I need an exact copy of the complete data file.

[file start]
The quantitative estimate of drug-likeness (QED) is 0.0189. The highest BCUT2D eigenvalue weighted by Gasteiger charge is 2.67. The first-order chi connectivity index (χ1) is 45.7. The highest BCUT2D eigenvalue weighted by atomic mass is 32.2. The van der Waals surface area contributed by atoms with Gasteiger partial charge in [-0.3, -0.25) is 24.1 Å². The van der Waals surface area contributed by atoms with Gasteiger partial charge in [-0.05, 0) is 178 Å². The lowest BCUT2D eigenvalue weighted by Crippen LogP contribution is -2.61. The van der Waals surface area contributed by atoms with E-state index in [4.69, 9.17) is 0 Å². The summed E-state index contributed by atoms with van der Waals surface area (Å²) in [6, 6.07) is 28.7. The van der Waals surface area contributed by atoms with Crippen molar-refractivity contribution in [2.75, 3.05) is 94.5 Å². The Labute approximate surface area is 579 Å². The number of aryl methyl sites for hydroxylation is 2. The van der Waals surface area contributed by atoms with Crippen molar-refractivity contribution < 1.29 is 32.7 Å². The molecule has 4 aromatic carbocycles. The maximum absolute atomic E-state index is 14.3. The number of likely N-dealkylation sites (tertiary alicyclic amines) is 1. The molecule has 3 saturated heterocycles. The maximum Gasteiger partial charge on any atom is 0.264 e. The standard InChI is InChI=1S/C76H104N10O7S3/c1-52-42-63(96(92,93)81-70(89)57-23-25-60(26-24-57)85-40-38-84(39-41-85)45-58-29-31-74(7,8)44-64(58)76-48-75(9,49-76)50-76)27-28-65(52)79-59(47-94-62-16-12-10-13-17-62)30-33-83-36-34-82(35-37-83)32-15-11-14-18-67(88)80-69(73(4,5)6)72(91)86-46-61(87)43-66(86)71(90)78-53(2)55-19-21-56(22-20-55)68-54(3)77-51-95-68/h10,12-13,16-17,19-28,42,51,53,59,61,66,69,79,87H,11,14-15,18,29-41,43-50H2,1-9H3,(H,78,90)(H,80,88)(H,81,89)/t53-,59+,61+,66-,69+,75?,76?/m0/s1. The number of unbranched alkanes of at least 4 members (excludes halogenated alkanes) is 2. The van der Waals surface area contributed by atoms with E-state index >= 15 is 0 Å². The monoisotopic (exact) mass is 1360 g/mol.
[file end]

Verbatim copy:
The quantitative estimate of drug-likeness (QED) is 0.0189. The highest BCUT2D eigenvalue weighted by Gasteiger charge is 2.67. The first-order chi connectivity index (χ1) is 45.7. The highest BCUT2D eigenvalue weighted by atomic mass is 32.2. The van der Waals surface area contributed by atoms with Gasteiger partial charge in [-0.3, -0.25) is 24.1 Å². The van der Waals surface area contributed by atoms with Gasteiger partial charge in [-0.05, 0) is 178 Å². The lowest BCUT2D eigenvalue weighted by Crippen LogP contribution is -2.61. The van der Waals surface area contributed by atoms with E-state index in [4.69, 9.17) is 0 Å². The summed E-state index contributed by atoms with van der Waals surface area (Å²) in [6, 6.07) is 28.7. The van der Waals surface area contributed by atoms with Crippen molar-refractivity contribution in [2.75, 3.05) is 94.5 Å². The Labute approximate surface area is 579 Å². The number of aryl methyl sites for hydroxylation is 2. The van der Waals surface area contributed by atoms with Crippen molar-refractivity contribution < 1.29 is 32.7 Å². The molecule has 4 aromatic carbocycles. The maximum absolute atomic E-state index is 14.3. The number of likely N-dealkylation sites (tertiary alicyclic amines) is 1. The molecule has 3 saturated heterocycles. The maximum Gasteiger partial charge on any atom is 0.264 e. The standard InChI is InChI=1S/C76H104N10O7S3/c1-52-42-63(96(92,93)81-70(89)57-23-25-60(26-24-57)85-40-38-84(39-41-85)45-58-29-31-74(7,8)44-64(58)76-48-75(9,49-76)50-76)27-28-65(52)79-59(47-94-62-16-12-10-13-17-62)30-33-83-36-34-82(35-37-83)32-15-11-14-18-67(88)80-69(73(4,5)6)72(91)86-46-61(87)43-66(86)71(90)78-53(2)55-19-21-56(22-20-55)68-54(3)77-51-95-68/h10,12-13,16-17,19-28,42,51,53,59,61,66,69,79,87H,11,14-15,18,29-41,43-50H2,1-9H3,(H,78,90)(H,80,88)(H,81,89)/t53-,59+,61+,66-,69+,75?,76?/m0/s1. The number of unbranched alkanes of at least 4 members (excludes halogenated alkanes) is 2. The van der Waals surface area contributed by atoms with E-state index >= 15 is 0 Å². The monoisotopic (exact) mass is 1360 g/mol.